Swearing passenger ruined first F

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Old Oct 31, 18, 6:58 pm
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Swearing passenger ruined first F

Just taken my long awaited first FIRST and unfortunately had it partially ruined by another passenger who thought it was acceptable to swear multiple times very loudy about the present of my 9 month old son. He didnít have the guts to look at us whislt he was letting off his foul mouth.

The passenger really put a sour taste on the trip (we was only 3 hours in of the 14+ flight). It put me on edge the rest of the flight not knowing if the passenger would become abusive or aggressive to myself, wife or son.

I spoke to the cabin crew member who told me to ignore him (he already knew which passenger it was).

The little one only made noise for about 1.5 hours of the entire 14 hour flight. FYI we are parents that always make sure the noise is kept down. He has flown across all classes and we have never experienced anything like it prior.

Not sure what replies Iím expecting here just letting off some steam.

Last edited by thecoogan; Oct 31, 18 at 7:34 pm
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Old Oct 31, 18, 7:03 pm
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He certainly should not have been rude about it but also, maybe there is an element of under-recognition of the nuisance that your son may have caused by disturbing other passengers (or at least this swearing one) for 1.5 hours of a 14 hour flight by referring to it as "only" 1.5 hours?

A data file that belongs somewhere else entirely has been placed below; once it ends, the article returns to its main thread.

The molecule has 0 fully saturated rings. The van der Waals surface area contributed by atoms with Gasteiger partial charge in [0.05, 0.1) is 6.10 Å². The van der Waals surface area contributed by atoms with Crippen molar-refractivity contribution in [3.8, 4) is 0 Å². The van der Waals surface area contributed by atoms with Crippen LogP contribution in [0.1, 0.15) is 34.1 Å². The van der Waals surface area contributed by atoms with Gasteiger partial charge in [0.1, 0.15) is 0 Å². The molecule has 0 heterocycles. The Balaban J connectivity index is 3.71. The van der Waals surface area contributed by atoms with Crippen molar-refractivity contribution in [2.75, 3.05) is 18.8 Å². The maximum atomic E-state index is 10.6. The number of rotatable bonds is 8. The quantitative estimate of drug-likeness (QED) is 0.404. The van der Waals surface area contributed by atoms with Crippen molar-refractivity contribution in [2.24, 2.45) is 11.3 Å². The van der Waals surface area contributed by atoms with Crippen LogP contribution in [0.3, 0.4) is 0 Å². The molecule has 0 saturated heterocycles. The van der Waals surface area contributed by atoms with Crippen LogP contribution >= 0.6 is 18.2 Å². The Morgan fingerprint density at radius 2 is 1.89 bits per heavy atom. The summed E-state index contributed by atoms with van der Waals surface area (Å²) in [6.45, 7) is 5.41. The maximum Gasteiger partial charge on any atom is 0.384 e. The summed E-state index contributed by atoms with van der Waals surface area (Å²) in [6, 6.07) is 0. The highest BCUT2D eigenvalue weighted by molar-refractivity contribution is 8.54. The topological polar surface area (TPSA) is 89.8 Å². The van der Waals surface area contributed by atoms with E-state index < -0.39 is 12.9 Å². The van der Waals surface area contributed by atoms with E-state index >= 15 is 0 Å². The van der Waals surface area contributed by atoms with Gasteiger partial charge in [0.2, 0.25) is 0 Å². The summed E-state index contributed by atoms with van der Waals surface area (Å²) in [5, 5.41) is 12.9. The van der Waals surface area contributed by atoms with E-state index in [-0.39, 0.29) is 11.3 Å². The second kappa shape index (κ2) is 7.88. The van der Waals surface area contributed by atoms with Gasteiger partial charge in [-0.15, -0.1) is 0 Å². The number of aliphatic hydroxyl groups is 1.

For all you know, swearing may even have been a semi-automatic reaction to being woken up by the noise as he was falling asleep? Maybe it was also a long-awaited flight in F for this passenger and he was angry about having his flight "partially ruined" by being disturbed by the noise, or trying to work and being distracted by the noise?

Whatever that may have been, while it does not justify his conduct, we need to put ourselves in other people's position a bit in various situations, even if it galls us to do so, or even if the other person is in the wrong in some respect (i.e. in this case, the guys should have had more tolerance and certainly shouldn't have behaved that way, but also, recognising that the trigger to his behaviour was noise disturbance from your son).

It does not justify the behaviour of the passenger in any way, shape or form, but it is something that should be borne in mind that noise can be quite annoying for others, particularly in a confined space. People normally grit their teeth and put up with unpleasant situations even if it partially ruins their experience (or in some cases entirely ruins their experiences) but this guy obviously didn't, for whatever reason.

Many people choose to fly premium class (or some employers choose to put their staff in premium class) so that they can either work, sleep or rest in flight and I suspect there is a higher chance that people would hold more grudges against the noise disturbance in premium classes than in economy class, partially because it can stop them from achieving the aim of flying in premium class (whether that be productive work or sleep, or to relax), whereas not many people choose to fly economy class instead of other classes for better sleep or more productive work.

One approach to solving the issue could have been even to apologise to the person for the disturbance caused by the noise, although it makes it hard to do so when they are being rude like that. If he was swearing loudly, then perhaps he wanted you to hear it so that you'd recognise that the noise was annoying him but did not want to ask you to keep the noise down, and if that was the case, approaching him could have eased the situation. To me what he did was a wrong approach (for a start, I assume swearing so loudly would have annoyed other passengers, which if I were on board would probably have triggered me to approach him to stop swearing loudly, which I have done on a few flights).
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Last edited by LTN Phobia; Oct 31, 18 at 7:32 pm
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Old Oct 31, 18, 7:27 pm
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Originally Posted by thecoogan View Post
He didnít have the guts to look at us whislt he was letting off his fowl mouth.